Understanding Epigenetic and Biologic Aging in Multiple Sclerosis

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Donald Negroski, MD, gave an overview of a study that highlighted an accelerated biologic aging clock among patients with pediatric-onset MS.

At the 2024 Consortium of Multiple Sclerosis Centers (CMSC) Annual Meeting, NeurologyLive sat down with MS expert Donald Negroski, MD, to discuss several of the top presentations and data on treatment switches and aging in MS. Negroski provided an overview of various presentations, offering his clinical perspective and how findings may impact care going forward.

In this specific conversation, Negroski provided insight on a unique study that measured epigenetic age in pediatric-onset multiple sclerosis and found that these patients have accelerated biologic aging in comparison with controls. He commented on the significance of this type of study and how research has advanced to the point of measuring biologic aging.

Transcript edited below for clarity.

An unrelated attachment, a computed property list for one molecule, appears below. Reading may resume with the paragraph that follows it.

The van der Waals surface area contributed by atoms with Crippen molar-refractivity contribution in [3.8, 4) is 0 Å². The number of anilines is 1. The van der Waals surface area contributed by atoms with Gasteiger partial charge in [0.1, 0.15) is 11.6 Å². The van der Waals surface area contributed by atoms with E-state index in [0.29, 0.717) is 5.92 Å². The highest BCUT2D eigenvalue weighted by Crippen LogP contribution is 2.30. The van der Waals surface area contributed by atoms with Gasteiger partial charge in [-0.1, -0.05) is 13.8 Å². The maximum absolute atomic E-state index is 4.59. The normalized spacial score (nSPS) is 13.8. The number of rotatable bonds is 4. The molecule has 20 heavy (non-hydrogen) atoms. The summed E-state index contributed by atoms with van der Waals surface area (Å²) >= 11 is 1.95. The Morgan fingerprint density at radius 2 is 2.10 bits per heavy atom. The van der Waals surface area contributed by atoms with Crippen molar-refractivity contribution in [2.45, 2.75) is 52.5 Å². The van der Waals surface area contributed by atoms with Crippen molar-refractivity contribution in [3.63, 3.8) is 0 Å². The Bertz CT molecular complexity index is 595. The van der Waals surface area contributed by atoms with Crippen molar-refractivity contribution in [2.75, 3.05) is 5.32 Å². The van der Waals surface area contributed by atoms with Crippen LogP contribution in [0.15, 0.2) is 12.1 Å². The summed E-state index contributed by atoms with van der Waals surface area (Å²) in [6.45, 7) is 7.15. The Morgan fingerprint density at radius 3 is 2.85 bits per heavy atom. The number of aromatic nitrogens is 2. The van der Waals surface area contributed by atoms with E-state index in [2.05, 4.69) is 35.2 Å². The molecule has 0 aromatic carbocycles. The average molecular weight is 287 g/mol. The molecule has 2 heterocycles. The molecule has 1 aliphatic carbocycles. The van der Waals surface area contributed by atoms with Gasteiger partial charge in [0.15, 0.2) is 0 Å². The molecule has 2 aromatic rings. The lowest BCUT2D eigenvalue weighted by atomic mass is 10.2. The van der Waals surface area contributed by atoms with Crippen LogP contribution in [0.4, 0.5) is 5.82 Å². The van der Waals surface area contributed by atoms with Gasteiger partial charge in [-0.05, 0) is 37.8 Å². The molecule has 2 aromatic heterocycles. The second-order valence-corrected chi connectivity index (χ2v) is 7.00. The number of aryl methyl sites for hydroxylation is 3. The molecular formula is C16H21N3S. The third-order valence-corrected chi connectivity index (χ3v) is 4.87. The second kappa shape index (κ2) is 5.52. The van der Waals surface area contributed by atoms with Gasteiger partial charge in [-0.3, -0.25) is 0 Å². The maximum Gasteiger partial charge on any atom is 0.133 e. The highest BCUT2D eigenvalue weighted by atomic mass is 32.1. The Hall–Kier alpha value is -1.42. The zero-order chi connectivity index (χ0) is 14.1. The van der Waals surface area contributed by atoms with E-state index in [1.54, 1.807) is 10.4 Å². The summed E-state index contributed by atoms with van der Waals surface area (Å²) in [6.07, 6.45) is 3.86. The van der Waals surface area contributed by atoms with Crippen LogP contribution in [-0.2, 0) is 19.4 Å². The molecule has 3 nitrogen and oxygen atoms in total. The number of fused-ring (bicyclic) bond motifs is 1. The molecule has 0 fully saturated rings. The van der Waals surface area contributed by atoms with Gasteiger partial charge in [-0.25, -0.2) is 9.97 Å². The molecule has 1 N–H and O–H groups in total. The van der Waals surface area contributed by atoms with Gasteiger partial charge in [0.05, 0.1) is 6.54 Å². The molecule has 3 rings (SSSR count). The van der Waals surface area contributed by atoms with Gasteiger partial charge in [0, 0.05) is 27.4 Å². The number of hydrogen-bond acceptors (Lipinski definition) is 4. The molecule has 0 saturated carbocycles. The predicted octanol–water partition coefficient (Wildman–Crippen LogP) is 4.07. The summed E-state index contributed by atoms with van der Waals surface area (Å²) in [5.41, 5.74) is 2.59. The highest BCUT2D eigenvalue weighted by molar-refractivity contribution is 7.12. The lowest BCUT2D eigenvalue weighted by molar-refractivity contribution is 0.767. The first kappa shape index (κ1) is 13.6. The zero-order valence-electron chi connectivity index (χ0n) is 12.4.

Donald Negroski, MD: The epigenetic age was measured using serum samples, DNA samples, methylated. When you methylate DNA, you put more molecules on the DNA, and the more molecules you have on the DNA, it [becomes] kind of a marker of aging. The investigators used bank serum from pediatric patients in various pediatric MS centers in the United States and observed the age. They looked at control groups with the same age, and then they looked at patients with relapsing forms of MS in pediatric [settings] and found that the DNA in those patients with MS had more methylated molecules on their DNA. Their actually epigenetic age was actually older, even though they were still pediatric patients, than the control groups. It seems like maybe MS is a risk factor for a kind of aging? So you have the biological age, which is what we're talking about, and then you have the chronological age. Some of those two things don't go hand in hand. Everyone thinks they do, but they don't.

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